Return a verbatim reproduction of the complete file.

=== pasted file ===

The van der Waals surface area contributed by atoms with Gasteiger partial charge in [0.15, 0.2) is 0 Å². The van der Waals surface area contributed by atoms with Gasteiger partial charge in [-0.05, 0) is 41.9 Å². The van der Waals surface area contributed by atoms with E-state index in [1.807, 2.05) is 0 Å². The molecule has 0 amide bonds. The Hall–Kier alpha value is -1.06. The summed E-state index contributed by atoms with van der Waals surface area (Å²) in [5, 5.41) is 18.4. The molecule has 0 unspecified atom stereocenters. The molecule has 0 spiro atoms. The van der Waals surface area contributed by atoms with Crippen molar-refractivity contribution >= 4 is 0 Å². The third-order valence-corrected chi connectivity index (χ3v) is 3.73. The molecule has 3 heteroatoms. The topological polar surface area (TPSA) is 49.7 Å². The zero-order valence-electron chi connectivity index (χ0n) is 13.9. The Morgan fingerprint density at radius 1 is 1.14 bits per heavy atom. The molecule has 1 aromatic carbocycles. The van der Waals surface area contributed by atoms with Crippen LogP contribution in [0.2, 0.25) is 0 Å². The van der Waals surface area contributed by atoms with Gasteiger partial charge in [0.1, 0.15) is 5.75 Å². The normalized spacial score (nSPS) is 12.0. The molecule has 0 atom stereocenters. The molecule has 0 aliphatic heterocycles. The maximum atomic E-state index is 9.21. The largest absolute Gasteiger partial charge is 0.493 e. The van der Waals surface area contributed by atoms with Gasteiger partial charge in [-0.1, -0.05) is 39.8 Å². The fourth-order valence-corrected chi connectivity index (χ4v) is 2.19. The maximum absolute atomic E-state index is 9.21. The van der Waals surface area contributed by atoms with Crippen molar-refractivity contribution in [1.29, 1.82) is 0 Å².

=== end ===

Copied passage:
The van der Waals surface area contributed by atoms with Gasteiger partial charge in [0.15, 0.2) is 0 Å². The van der Waals surface area contributed by atoms with Gasteiger partial charge in [-0.05, 0) is 41.9 Å². The van der Waals surface area contributed by atoms with E-state index in [1.807, 2.05) is 0 Å². The molecule has 0 amide bonds. The Hall–Kier alpha value is -1.06. The summed E-state index contributed by atoms with van der Waals surface area (Å²) in [5, 5.41) is 18.4. The molecule has 0 unspecified atom stereocenters. The molecule has 0 spiro atoms. The van der Waals surface area contributed by atoms with Crippen molar-refractivity contribution >= 4 is 0 Å². The third-order valence-corrected chi connectivity index (χ3v) is 3.73. The molecule has 3 heteroatoms. The topological polar surface area (TPSA) is 49.7 Å². The zero-order valence-electron chi connectivity index (χ0n) is 13.9. The Morgan fingerprint density at radius 1 is 1.14 bits per heavy atom. The molecule has 1 aromatic carbocycles. The van der Waals surface area contributed by atoms with Crippen LogP contribution in [0.2, 0.25) is 0 Å². The van der Waals surface area contributed by atoms with Gasteiger partial charge in [0.1, 0.15) is 5.75 Å². The normalized spacial score (nSPS) is 12.0. The molecule has 0 atom stereocenters. The molecule has 0 aliphatic heterocycles. The maximum atomic E-state index is 9.21. The largest absolute Gasteiger partial charge is 0.493 e. The van der Waals surface area contributed by atoms with Gasteiger partial charge in [-0.1, -0.05) is 39.8 Å². The fourth-order valence-corrected chi connectivity index (χ4v) is 2.19. The maximum absolute atomic E-state index is 9.21. The van der Waals surface area contributed by atoms with Crippen molar-refractivity contribution in [1.29, 1.82) is 0 Å².